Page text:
The chamber is home to a variety of religious relics and artifacts but there is one in particular that is the pride of the chamber, and only available for public viewing one week a year – Semana Santa. LUCKY ME! That precious artifact would be the Sudarium of Oviedo, or the Shroud of Oviedo, a bloodstained cloth claimed to be the cloth wrapped around the head of Jesus Christ after he died, as mentioned in the Gospel of John. Um, excuse me? Although I am basically the most skeptical person in the entire world with this kind of stuff, I was frozen in place and stunned into silence.  The cloth is believed to have been taken from Palestine in year 614 and brought to Spain shortly afterward, and various tests have proved the age of the cloth, AB-type blood being the same type of blood found on the Shroud of Turin (the shroud claimed to have covered Jesus’ body), and the bloodstains as a result of head wounds produced by something sharp (presumably the crown of thorns).  Real or not, I don’t think I’ve ever been in the presence of such a precious religious artifact. I didn’t know whether I should bow, get on my knees or stay as far away from it as possible (even though it was protected by gates). Instead of freaking out, I took a cue from some of the other tourists by taking a photo and tried not to cry. What an INCREDIBLE experience! I feel so fortunate to have unknowingly been at the right place at the right time.

The Shroud of Oviedo

The Shroud of Oviedo

It’s ok to accept defeat

With all of it’s highs and lows, the bottom line is that this trip kicked my ass and it was basically my fault.  The more I travel, I’ve realized that I need to take care of myself in certain ways before, during and after a trip and I completely faulted on the “before” and “during” part.  I wasn’t eating properly and didn’t get enough sleep to take care of myself emotionally and physically, and I didn’t plan for the solitude that I crave in order to take care of myself mentally and spiritually.  During one particularly crappy moment in La Coruña, I found myself lying on the bed, crying in my dark room before finally shaking myself out of a tornado of self pity. I felt deep down that I needed to end my trip early and go home to Madrid after visiting Oviedo (and therefore skipping Bilbao and Santander), but I felt like such a failure.  I felt like I would be failing my blog readers and most importantly failing myself because all of a sudden I wasn’t that tough, adventurous girl I always thought I was.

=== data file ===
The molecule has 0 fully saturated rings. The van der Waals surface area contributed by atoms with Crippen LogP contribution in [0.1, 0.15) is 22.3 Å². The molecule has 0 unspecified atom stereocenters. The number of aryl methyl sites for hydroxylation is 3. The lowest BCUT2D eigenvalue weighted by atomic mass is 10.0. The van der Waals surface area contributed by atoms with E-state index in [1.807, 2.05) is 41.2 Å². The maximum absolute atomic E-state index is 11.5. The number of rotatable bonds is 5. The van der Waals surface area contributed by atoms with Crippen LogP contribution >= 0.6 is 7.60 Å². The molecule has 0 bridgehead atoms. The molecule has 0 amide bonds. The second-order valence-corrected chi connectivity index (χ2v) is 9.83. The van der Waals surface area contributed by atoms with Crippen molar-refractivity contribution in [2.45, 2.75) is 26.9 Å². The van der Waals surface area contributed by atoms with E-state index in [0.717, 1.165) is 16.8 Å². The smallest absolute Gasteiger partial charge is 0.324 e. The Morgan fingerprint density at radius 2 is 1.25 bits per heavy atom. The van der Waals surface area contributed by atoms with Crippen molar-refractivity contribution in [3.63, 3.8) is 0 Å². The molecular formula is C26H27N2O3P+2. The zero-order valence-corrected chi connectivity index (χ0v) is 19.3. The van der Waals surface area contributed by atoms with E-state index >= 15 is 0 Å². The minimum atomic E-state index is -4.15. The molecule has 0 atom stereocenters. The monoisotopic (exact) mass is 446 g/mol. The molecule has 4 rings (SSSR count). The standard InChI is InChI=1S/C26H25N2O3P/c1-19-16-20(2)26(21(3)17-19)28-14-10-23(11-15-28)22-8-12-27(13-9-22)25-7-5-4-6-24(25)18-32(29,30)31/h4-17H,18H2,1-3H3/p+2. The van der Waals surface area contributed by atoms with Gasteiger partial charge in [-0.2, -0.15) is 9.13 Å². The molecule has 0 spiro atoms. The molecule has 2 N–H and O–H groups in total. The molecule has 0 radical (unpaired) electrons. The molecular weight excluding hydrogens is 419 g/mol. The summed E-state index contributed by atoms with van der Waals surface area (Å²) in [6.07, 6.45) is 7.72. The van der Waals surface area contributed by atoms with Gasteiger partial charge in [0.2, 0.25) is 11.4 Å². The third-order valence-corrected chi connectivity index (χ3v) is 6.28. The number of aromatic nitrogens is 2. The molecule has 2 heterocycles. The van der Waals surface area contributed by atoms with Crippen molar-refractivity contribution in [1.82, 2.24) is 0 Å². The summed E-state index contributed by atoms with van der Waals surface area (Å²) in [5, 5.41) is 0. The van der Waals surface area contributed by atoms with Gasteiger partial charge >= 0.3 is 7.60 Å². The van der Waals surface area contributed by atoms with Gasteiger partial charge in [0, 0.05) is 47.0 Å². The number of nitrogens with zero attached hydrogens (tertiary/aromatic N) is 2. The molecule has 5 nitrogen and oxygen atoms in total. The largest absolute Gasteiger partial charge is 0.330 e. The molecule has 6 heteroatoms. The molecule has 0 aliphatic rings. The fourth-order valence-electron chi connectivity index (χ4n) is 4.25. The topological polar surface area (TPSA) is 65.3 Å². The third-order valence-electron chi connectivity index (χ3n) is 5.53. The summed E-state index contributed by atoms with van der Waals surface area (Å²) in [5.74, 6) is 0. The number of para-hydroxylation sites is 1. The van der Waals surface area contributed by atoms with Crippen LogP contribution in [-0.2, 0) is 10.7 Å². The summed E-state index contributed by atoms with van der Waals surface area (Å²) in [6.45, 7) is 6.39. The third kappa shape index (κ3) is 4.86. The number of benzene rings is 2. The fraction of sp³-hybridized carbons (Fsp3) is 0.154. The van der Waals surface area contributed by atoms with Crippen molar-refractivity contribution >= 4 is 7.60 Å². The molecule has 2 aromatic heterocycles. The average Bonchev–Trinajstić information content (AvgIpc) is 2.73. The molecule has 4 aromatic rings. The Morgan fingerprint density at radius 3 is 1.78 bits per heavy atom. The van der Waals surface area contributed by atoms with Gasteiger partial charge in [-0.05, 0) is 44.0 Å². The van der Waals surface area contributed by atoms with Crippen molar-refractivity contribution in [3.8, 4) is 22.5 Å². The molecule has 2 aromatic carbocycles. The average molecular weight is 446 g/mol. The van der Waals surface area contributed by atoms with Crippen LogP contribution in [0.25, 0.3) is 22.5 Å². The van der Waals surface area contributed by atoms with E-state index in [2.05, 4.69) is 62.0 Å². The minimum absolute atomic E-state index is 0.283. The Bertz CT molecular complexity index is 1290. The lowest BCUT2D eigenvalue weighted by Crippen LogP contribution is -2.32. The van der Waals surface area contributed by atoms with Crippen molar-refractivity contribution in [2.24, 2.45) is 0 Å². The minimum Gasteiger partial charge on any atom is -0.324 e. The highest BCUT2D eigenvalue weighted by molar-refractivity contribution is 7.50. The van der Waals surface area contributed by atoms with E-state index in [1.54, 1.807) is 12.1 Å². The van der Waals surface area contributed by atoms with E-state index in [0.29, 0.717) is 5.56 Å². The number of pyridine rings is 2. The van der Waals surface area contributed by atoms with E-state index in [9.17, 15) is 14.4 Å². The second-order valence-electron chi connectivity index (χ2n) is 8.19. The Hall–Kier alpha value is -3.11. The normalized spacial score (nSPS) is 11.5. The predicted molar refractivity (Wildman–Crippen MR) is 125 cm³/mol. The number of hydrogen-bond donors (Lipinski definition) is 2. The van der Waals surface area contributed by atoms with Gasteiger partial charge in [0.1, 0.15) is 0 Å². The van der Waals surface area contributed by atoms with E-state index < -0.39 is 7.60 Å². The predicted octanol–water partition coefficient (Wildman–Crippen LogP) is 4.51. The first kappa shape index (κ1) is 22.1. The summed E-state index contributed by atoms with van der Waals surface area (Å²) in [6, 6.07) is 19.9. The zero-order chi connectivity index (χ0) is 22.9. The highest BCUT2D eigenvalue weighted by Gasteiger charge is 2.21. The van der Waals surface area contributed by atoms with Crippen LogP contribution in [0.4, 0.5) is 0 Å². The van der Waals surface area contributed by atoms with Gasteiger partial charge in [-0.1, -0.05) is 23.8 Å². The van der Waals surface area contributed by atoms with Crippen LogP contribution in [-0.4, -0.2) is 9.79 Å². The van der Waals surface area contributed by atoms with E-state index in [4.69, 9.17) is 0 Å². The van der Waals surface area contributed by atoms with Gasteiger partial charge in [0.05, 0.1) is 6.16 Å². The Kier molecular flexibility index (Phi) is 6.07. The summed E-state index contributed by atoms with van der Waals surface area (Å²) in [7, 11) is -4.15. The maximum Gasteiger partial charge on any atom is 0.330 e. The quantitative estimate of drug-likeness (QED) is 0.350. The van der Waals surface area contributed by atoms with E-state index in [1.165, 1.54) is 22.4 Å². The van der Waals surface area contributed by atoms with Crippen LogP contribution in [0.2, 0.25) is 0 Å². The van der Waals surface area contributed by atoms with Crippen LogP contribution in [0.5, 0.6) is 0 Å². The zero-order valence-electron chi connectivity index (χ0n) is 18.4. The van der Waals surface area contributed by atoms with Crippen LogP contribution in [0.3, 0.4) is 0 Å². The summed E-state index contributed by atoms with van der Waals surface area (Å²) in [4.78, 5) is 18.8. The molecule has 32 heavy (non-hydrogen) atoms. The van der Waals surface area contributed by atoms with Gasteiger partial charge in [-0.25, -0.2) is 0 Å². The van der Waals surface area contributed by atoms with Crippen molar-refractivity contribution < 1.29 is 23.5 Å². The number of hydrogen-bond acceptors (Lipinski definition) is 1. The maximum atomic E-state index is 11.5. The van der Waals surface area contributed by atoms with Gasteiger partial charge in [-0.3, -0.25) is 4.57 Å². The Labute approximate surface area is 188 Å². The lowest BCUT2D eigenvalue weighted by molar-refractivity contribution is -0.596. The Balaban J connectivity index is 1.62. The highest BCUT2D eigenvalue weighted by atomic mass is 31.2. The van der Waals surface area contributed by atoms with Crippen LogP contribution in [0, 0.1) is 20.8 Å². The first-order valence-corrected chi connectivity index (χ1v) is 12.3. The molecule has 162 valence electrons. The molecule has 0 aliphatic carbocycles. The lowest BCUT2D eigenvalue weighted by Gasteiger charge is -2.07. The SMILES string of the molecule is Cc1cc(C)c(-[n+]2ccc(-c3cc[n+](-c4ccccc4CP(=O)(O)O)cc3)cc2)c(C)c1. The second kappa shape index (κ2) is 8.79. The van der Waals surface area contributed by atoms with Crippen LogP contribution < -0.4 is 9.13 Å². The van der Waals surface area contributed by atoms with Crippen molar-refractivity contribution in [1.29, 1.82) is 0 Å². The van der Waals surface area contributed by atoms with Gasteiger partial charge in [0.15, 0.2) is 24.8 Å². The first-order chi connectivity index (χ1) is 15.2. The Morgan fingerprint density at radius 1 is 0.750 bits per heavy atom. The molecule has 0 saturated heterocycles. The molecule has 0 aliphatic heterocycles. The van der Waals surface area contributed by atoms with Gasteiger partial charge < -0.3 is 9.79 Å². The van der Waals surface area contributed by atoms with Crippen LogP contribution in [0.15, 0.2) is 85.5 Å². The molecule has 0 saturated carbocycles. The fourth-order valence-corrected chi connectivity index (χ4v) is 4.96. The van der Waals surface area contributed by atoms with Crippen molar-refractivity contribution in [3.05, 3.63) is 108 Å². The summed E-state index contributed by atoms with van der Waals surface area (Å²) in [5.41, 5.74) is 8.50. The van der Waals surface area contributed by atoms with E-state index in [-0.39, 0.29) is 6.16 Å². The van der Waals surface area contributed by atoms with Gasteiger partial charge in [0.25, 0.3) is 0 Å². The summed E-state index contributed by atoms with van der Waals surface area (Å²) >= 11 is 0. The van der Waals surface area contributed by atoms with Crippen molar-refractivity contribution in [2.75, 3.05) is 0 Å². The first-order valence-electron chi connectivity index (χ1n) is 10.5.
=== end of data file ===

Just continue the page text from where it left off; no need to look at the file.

The sunset that brought me peace

The sunset that brought me peace

I tearfully made my way down to the coastline to watch the sunset because I knew it would bring me peace, and suddenly I was smacked with this feeling of acceptance. You know what, I felt like shit. There was no reason to continue this trip if I was feeling physically miserable, and it was ok to accept the fact that I was wrong about the way I planned it.  I was ready to admit that the trip had defeated me and I found strength in that. Why continuing fighting or forcing the trip, only to possibly invite awful things to happen just because I wasn’t in the right frame of mind in the first place?  I went back to the apartment, booked my train trip from Oviedo to Madrid and I was rewarded with one of my favorite sensations, relief. Happily, I’ve been back in Madrid for about three days, feeling rested and rejuvenated for the week ahead of me and able to experience gratitude over all of the lessons I learned this week. Looks like a happy ending after all!

Back home! Haha this was actually in Sevilla but you get my point :)

Back home! Haha this was actually in Sevilla but you get my point 🙂

Have you ever been completely wrong about a trip or journey you planned? Ever cancelled a trip in the middle of it because it was kicking your ass? What did you do for Semana Santa? Let me know below!